We were hoping the elk would bed down to facilitate us stalking within shooting range, but that hope was dashed when we saw two other hunters approaching from far off to our right, homed in on the same elk. Jim and I resolved to immediately stalk forward in an effort to get within safe shooting range before the other two hunters shot or otherwise scattered the herd. I scrambled slowly down the opposing hillside and began moving up the hillside on top of which the now edgy elk continued to feed. Something spooked them when I was perhaps 350 yards away and the elk instantly disappeared over the ridge line, though they did not break and run.

Upon topping the ridge where they had been feeding, I saw the herd reformed some 700 yards up a shallow meadow-like draw to my left, in the direction of my hunting partner, Scotty. The wind was in my face and I began a slow, hunched stalk to get within a range I felt comfortable shooting my new Savage American Classic in .270 Winchester, topped with a Bushnell Elite 3200 3x9x40mm scope and shooting factory 150 grain Remington Core Lokt bullets. To my amazement, perhaps one hundred yards behind the elk stood a group of mule deer and off to the right of the elk was a group of pronghorn antelope.

Scotty, who shoots a beautiful .300 Weatherby Magnum made by Tucson’s esteemed Harry Lawson and Sons custom shop, whispered on the radio that he had a long shot at one of the mature bulls. I told him to take the shot if he felt the elk were gonna break, but otherwise to please wait as I was closing in with the wind directly in my face and plenty of cover. I considered taking a shot from about 300 yards, but felt the distance was unsafe because of the many cows clustered around the bulls.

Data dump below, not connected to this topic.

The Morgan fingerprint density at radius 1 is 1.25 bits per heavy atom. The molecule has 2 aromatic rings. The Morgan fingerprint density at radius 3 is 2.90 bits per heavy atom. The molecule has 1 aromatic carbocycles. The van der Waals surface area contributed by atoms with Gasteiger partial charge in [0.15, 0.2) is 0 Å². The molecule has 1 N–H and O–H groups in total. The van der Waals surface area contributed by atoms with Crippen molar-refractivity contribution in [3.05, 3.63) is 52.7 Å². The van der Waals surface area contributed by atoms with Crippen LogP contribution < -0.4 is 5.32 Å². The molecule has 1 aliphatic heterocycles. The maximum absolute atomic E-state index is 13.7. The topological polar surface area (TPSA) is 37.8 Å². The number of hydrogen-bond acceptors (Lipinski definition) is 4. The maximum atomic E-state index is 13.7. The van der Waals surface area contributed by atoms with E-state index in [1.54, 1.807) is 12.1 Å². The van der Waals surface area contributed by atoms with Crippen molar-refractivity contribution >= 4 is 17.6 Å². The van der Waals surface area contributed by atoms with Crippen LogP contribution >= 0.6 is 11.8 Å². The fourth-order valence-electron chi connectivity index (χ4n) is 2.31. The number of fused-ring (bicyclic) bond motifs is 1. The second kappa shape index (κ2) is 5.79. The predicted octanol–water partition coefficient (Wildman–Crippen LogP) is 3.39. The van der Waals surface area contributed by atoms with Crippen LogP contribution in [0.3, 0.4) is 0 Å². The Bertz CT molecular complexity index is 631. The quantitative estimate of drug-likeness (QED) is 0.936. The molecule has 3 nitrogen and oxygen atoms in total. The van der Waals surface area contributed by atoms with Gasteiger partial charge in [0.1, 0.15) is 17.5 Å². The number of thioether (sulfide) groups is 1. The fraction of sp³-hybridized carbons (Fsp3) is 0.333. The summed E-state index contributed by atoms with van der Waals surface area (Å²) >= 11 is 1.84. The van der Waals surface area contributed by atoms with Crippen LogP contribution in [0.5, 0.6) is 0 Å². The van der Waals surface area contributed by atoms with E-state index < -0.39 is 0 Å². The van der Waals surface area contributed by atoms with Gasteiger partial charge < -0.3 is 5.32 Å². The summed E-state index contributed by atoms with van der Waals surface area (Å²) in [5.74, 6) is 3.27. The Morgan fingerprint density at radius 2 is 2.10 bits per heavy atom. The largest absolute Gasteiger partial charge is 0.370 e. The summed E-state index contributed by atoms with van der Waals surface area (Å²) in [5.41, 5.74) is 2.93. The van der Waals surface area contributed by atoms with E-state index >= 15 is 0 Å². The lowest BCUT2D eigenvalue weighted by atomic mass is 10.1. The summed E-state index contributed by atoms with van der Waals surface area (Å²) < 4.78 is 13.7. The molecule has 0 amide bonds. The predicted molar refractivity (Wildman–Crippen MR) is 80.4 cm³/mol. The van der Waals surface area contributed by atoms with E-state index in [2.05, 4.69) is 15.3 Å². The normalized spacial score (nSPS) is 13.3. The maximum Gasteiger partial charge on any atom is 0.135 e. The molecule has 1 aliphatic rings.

Then, the unmistakable report of Scotty’s .300 Weatherby shattered the moment. The elk bolted in a cloud of dust. He had missed and our spotter Wade confirmed that the herd was fast on its way to nowhere. My initial reaction was selfish disappointment, but I quickly refocused and relished seeing so many animals and the opportunity to watch a beautiful group of elk on opening morning, not to mention buffalo, deer and pronghorn. After the fast start, the rest of the day revealed no more elk.